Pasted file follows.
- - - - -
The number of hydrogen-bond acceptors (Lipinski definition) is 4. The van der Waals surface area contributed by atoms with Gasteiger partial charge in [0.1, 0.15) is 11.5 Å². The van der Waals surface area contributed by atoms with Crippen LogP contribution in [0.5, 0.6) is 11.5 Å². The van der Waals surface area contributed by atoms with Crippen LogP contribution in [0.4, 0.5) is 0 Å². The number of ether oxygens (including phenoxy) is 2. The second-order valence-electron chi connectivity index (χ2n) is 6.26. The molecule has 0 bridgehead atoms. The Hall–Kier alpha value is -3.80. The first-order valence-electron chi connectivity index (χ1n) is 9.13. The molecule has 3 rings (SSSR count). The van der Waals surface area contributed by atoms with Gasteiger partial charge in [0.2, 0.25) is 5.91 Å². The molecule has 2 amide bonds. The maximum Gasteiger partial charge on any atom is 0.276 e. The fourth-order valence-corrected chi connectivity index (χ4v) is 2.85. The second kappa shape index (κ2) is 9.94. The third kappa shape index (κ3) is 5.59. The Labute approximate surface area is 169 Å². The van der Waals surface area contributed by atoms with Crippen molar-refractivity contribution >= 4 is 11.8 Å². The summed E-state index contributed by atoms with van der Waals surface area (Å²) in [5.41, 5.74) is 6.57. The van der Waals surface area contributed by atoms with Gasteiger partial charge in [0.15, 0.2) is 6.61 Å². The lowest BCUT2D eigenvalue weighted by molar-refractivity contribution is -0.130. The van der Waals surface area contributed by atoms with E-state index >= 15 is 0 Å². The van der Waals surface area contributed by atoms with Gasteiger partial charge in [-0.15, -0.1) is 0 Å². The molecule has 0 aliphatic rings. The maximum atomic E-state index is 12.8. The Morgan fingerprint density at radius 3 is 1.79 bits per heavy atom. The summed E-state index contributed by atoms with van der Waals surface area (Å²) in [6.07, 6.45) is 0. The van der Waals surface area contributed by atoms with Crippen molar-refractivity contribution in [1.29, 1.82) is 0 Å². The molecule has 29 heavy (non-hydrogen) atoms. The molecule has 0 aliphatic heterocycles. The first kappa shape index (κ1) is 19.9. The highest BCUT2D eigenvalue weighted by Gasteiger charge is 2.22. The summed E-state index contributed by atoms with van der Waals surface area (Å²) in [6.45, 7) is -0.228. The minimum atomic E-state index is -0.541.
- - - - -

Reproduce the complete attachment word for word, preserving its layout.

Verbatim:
The number of hydrogen-bond acceptors (Lipinski definition) is 4. The van der Waals surface area contributed by atoms with Gasteiger partial charge in [0.1, 0.15) is 11.5 Å². The van der Waals surface area contributed by atoms with Crippen LogP contribution in [0.5, 0.6) is 11.5 Å². The van der Waals surface area contributed by atoms with Crippen LogP contribution in [0.4, 0.5) is 0 Å². The number of ether oxygens (including phenoxy) is 2. The second-order valence-electron chi connectivity index (χ2n) is 6.26. The molecule has 0 bridgehead atoms. The Hall–Kier alpha value is -3.80. The first-order valence-electron chi connectivity index (χ1n) is 9.13. The molecule has 3 rings (SSSR count). The van der Waals surface area contributed by atoms with Gasteiger partial charge in [0.2, 0.25) is 5.91 Å². The molecule has 2 amide bonds. The maximum Gasteiger partial charge on any atom is 0.276 e. The fourth-order valence-corrected chi connectivity index (χ4v) is 2.85. The second kappa shape index (κ2) is 9.94. The third kappa shape index (κ3) is 5.59. The Labute approximate surface area is 169 Å². The van der Waals surface area contributed by atoms with Crippen molar-refractivity contribution >= 4 is 11.8 Å². The summed E-state index contributed by atoms with van der Waals surface area (Å²) in [5.41, 5.74) is 6.57. The van der Waals surface area contributed by atoms with Gasteiger partial charge in [0.15, 0.2) is 6.61 Å². The lowest BCUT2D eigenvalue weighted by molar-refractivity contribution is -0.130. The van der Waals surface area contributed by atoms with E-state index >= 15 is 0 Å². The van der Waals surface area contributed by atoms with Gasteiger partial charge in [-0.15, -0.1) is 0 Å². The molecule has 0 aliphatic rings. The maximum atomic E-state index is 12.8. The Morgan fingerprint density at radius 3 is 1.79 bits per heavy atom. The summed E-state index contributed by atoms with van der Waals surface area (Å²) in [6.07, 6.45) is 0. The van der Waals surface area contributed by atoms with Crippen molar-refractivity contribution in [1.29, 1.82) is 0 Å². The molecule has 29 heavy (non-hydrogen) atoms. The molecule has 0 aliphatic heterocycles. The first kappa shape index (κ1) is 19.9. The highest BCUT2D eigenvalue weighted by Gasteiger charge is 2.22. The summed E-state index contributed by atoms with van der Waals surface area (Å²) in [6.45, 7) is -0.228. The minimum atomic E-state index is -0.541.